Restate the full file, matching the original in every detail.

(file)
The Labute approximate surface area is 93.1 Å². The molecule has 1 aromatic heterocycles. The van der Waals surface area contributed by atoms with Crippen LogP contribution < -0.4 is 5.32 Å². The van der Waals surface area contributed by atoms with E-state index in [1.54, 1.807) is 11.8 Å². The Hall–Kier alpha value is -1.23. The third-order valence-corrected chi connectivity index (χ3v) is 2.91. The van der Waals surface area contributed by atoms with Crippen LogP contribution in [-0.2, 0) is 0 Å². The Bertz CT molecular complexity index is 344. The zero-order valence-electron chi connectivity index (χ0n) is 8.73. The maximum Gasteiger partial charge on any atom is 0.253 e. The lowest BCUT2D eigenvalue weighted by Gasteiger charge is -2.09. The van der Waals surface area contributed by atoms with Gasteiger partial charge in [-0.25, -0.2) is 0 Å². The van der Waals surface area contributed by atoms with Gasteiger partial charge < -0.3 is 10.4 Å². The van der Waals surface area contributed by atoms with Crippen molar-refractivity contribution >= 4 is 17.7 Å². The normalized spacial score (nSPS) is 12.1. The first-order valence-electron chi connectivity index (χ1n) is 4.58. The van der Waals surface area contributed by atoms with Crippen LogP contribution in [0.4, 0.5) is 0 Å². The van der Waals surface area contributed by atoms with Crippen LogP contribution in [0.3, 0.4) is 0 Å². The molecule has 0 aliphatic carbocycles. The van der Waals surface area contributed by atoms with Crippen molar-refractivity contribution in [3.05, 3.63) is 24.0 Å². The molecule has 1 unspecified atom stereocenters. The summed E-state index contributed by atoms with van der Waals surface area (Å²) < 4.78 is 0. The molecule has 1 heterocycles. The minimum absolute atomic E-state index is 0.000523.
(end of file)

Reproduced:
The Labute approximate surface area is 93.1 Å². The molecule has 1 aromatic heterocycles. The van der Waals surface area contributed by atoms with Crippen LogP contribution < -0.4 is 5.32 Å². The van der Waals surface area contributed by atoms with E-state index in [1.54, 1.807) is 11.8 Å². The Hall–Kier alpha value is -1.23. The third-order valence-corrected chi connectivity index (χ3v) is 2.91. The van der Waals surface area contributed by atoms with Crippen LogP contribution in [-0.2, 0) is 0 Å². The Bertz CT molecular complexity index is 344. The zero-order valence-electron chi connectivity index (χ0n) is 8.73. The maximum Gasteiger partial charge on any atom is 0.253 e. The lowest BCUT2D eigenvalue weighted by Gasteiger charge is -2.09. The van der Waals surface area contributed by atoms with Gasteiger partial charge in [-0.25, -0.2) is 0 Å². The van der Waals surface area contributed by atoms with Gasteiger partial charge < -0.3 is 10.4 Å². The van der Waals surface area contributed by atoms with Crippen molar-refractivity contribution >= 4 is 17.7 Å². The normalized spacial score (nSPS) is 12.1. The first-order valence-electron chi connectivity index (χ1n) is 4.58. The van der Waals surface area contributed by atoms with Crippen LogP contribution in [0.4, 0.5) is 0 Å². The van der Waals surface area contributed by atoms with Crippen LogP contribution in [0.3, 0.4) is 0 Å². The molecule has 0 aliphatic carbocycles. The van der Waals surface area contributed by atoms with Crippen molar-refractivity contribution in [3.05, 3.63) is 24.0 Å². The molecule has 1 unspecified atom stereocenters. The summed E-state index contributed by atoms with van der Waals surface area (Å²) < 4.78 is 0. The molecule has 1 heterocycles. The minimum absolute atomic E-state index is 0.000523.